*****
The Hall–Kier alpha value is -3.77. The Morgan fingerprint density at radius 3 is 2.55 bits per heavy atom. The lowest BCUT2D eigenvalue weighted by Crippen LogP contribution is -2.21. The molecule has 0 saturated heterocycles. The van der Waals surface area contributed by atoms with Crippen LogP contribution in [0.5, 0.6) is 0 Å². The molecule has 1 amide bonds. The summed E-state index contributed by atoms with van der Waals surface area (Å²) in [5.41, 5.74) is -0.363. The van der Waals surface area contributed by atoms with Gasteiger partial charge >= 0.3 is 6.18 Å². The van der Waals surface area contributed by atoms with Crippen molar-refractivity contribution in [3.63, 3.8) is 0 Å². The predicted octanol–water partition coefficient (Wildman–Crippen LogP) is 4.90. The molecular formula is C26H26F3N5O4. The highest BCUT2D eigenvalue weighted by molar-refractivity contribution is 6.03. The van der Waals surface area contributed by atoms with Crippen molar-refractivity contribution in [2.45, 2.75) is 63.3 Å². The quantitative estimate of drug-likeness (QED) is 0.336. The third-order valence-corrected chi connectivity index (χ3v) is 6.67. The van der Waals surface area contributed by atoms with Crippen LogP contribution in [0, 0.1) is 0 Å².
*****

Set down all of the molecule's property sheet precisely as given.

The Hall–Kier alpha value is -3.77. The Morgan fingerprint density at radius 3 is 2.55 bits per heavy atom. The lowest BCUT2D eigenvalue weighted by Crippen LogP contribution is -2.21. The molecule has 0 saturated heterocycles. The van der Waals surface area contributed by atoms with Crippen LogP contribution in [0.5, 0.6) is 0 Å². The molecule has 1 amide bonds. The summed E-state index contributed by atoms with van der Waals surface area (Å²) in [5.41, 5.74) is -0.363. The van der Waals surface area contributed by atoms with Gasteiger partial charge >= 0.3 is 6.18 Å². The van der Waals surface area contributed by atoms with Crippen molar-refractivity contribution in [3.63, 3.8) is 0 Å². The predicted octanol–water partition coefficient (Wildman–Crippen LogP) is 4.90. The molecular formula is C26H26F3N5O4. The highest BCUT2D eigenvalue weighted by molar-refractivity contribution is 6.03. The van der Waals surface area contributed by atoms with Crippen molar-refractivity contribution in [2.45, 2.75) is 63.3 Å². The quantitative estimate of drug-likeness (QED) is 0.336. The third-order valence-corrected chi connectivity index (χ3v) is 6.67. The van der Waals surface area contributed by atoms with Crippen LogP contribution in [0, 0.1) is 0 Å².